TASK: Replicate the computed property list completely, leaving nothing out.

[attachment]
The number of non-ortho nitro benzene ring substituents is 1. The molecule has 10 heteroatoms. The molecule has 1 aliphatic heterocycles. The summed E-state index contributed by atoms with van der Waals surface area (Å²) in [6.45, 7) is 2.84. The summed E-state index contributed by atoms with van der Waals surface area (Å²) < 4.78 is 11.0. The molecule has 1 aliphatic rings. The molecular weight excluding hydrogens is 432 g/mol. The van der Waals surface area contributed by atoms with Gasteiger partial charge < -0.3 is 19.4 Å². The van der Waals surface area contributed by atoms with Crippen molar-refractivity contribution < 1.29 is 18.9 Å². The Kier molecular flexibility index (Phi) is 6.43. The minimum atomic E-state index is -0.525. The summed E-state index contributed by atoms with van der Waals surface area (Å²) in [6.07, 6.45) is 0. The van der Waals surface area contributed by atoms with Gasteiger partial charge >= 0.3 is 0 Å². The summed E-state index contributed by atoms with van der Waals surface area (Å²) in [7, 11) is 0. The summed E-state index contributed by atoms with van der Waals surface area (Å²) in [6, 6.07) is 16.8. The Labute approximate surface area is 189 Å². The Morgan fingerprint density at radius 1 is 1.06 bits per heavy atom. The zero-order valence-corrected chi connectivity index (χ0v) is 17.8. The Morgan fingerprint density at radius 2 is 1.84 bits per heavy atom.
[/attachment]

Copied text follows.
The number of non-ortho nitro benzene ring substituents is 1. The molecule has 10 heteroatoms. The molecule has 1 aliphatic heterocycles. The summed E-state index contributed by atoms with van der Waals surface area (Å²) in [6.45, 7) is 2.84. The summed E-state index contributed by atoms with van der Waals surface area (Å²) < 4.78 is 11.0. The molecule has 1 aliphatic rings. The molecular weight excluding hydrogens is 432 g/mol. The van der Waals surface area contributed by atoms with Gasteiger partial charge < -0.3 is 19.4 Å². The van der Waals surface area contributed by atoms with Crippen molar-refractivity contribution < 1.29 is 18.9 Å². The Kier molecular flexibility index (Phi) is 6.43. The minimum atomic E-state index is -0.525. The summed E-state index contributed by atoms with van der Waals surface area (Å²) in [6.07, 6.45) is 0. The van der Waals surface area contributed by atoms with Gasteiger partial charge >= 0.3 is 0 Å². The summed E-state index contributed by atoms with van der Waals surface area (Å²) in [7, 11) is 0. The summed E-state index contributed by atoms with van der Waals surface area (Å²) in [6, 6.07) is 16.8. The Labute approximate surface area is 189 Å². The Morgan fingerprint density at radius 1 is 1.06 bits per heavy atom. The zero-order valence-corrected chi connectivity index (χ0v) is 17.8. The Morgan fingerprint density at radius 2 is 1.84 bits per heavy atom.